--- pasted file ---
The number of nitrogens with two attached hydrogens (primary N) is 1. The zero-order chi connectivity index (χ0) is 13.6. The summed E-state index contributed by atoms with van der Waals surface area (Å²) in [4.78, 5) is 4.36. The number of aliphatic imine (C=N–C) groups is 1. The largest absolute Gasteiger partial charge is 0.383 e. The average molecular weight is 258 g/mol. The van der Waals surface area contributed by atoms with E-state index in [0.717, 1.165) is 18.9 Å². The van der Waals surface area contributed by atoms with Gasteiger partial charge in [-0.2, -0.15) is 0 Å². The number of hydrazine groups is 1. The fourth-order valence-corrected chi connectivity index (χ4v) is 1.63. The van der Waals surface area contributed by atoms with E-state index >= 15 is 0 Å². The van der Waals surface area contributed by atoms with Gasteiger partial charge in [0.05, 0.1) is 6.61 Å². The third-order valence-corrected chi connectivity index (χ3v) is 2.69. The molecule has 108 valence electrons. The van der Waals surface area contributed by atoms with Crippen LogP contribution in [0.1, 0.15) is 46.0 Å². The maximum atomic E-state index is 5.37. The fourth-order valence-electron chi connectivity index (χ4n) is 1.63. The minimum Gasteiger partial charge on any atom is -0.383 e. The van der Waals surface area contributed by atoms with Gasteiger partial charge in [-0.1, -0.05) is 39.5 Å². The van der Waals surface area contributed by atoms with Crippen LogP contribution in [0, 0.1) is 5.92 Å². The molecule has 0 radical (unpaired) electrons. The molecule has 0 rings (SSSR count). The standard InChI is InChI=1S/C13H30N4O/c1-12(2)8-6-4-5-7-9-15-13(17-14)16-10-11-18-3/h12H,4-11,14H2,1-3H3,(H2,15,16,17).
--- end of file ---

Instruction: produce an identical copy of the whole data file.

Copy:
The number of nitrogens with two attached hydrogens (primary N) is 1. The zero-order chi connectivity index (χ0) is 13.6. The summed E-state index contributed by atoms with van der Waals surface area (Å²) in [4.78, 5) is 4.36. The number of aliphatic imine (C=N–C) groups is 1. The largest absolute Gasteiger partial charge is 0.383 e. The average molecular weight is 258 g/mol. The van der Waals surface area contributed by atoms with E-state index in [0.717, 1.165) is 18.9 Å². The van der Waals surface area contributed by atoms with Gasteiger partial charge in [-0.2, -0.15) is 0 Å². The number of hydrazine groups is 1. The fourth-order valence-corrected chi connectivity index (χ4v) is 1.63. The van der Waals surface area contributed by atoms with E-state index >= 15 is 0 Å². The van der Waals surface area contributed by atoms with Gasteiger partial charge in [0.05, 0.1) is 6.61 Å². The third-order valence-corrected chi connectivity index (χ3v) is 2.69. The molecule has 108 valence electrons. The van der Waals surface area contributed by atoms with Crippen LogP contribution in [0.1, 0.15) is 46.0 Å². The maximum atomic E-state index is 5.37. The fourth-order valence-electron chi connectivity index (χ4n) is 1.63. The minimum Gasteiger partial charge on any atom is -0.383 e. The van der Waals surface area contributed by atoms with Gasteiger partial charge in [-0.1, -0.05) is 39.5 Å². The van der Waals surface area contributed by atoms with Crippen LogP contribution in [0, 0.1) is 5.92 Å². The molecule has 0 radical (unpaired) electrons. The molecule has 0 rings (SSSR count). The standard InChI is InChI=1S/C13H30N4O/c1-12(2)8-6-4-5-7-9-15-13(17-14)16-10-11-18-3/h12H,4-11,14H2,1-3H3,(H2,15,16,17).